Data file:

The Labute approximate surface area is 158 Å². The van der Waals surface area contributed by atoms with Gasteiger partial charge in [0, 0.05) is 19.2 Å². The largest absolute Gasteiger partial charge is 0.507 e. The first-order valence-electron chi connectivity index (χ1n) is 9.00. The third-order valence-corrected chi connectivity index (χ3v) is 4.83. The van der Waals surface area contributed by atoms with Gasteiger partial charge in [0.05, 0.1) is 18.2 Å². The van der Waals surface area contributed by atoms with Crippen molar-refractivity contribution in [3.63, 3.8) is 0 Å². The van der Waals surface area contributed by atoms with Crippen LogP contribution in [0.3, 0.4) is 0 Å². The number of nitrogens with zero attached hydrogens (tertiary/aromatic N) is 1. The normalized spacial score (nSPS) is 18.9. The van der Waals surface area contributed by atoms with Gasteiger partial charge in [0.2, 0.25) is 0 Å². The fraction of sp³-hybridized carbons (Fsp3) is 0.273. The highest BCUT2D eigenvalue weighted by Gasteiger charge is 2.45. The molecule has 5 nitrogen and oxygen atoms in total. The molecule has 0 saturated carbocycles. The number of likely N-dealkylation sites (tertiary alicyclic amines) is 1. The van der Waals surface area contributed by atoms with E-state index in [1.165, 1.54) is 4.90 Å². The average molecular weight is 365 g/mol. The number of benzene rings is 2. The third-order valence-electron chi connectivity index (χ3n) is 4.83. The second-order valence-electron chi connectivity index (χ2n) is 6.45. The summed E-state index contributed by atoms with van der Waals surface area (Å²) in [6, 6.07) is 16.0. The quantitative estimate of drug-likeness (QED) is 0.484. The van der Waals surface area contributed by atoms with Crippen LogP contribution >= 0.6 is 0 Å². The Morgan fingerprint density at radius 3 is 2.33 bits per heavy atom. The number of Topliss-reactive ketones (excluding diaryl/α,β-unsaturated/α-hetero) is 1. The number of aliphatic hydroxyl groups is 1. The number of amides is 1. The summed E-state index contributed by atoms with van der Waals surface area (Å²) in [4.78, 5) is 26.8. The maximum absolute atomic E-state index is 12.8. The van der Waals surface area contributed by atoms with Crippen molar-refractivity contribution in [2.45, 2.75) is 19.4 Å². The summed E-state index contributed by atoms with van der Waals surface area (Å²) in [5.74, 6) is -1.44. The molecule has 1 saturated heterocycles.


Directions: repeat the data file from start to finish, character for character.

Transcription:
The Labute approximate surface area is 158 Å². The van der Waals surface area contributed by atoms with Gasteiger partial charge in [0, 0.05) is 19.2 Å². The largest absolute Gasteiger partial charge is 0.507 e. The first-order valence-electron chi connectivity index (χ1n) is 9.00. The third-order valence-corrected chi connectivity index (χ3v) is 4.83. The van der Waals surface area contributed by atoms with Gasteiger partial charge in [0.05, 0.1) is 18.2 Å². The van der Waals surface area contributed by atoms with Crippen molar-refractivity contribution in [3.63, 3.8) is 0 Å². The van der Waals surface area contributed by atoms with Crippen LogP contribution in [0.3, 0.4) is 0 Å². The number of nitrogens with zero attached hydrogens (tertiary/aromatic N) is 1. The normalized spacial score (nSPS) is 18.9. The van der Waals surface area contributed by atoms with Gasteiger partial charge in [0.2, 0.25) is 0 Å². The fraction of sp³-hybridized carbons (Fsp3) is 0.273. The highest BCUT2D eigenvalue weighted by Gasteiger charge is 2.45. The molecule has 5 nitrogen and oxygen atoms in total. The molecule has 0 saturated carbocycles. The number of likely N-dealkylation sites (tertiary alicyclic amines) is 1. The van der Waals surface area contributed by atoms with E-state index in [1.165, 1.54) is 4.90 Å². The average molecular weight is 365 g/mol. The number of benzene rings is 2. The third-order valence-electron chi connectivity index (χ3n) is 4.83. The second-order valence-electron chi connectivity index (χ2n) is 6.45. The summed E-state index contributed by atoms with van der Waals surface area (Å²) in [6, 6.07) is 16.0. The quantitative estimate of drug-likeness (QED) is 0.484. The van der Waals surface area contributed by atoms with Crippen LogP contribution >= 0.6 is 0 Å². The Morgan fingerprint density at radius 3 is 2.33 bits per heavy atom. The number of Topliss-reactive ketones (excluding diaryl/α,β-unsaturated/α-hetero) is 1. The number of aliphatic hydroxyl groups is 1. The number of amides is 1. The summed E-state index contributed by atoms with van der Waals surface area (Å²) in [4.78, 5) is 26.8. The maximum absolute atomic E-state index is 12.8. The van der Waals surface area contributed by atoms with Crippen molar-refractivity contribution in [2.45, 2.75) is 19.4 Å². The summed E-state index contributed by atoms with van der Waals surface area (Å²) in [5.74, 6) is -1.44. The molecule has 1 saturated heterocycles.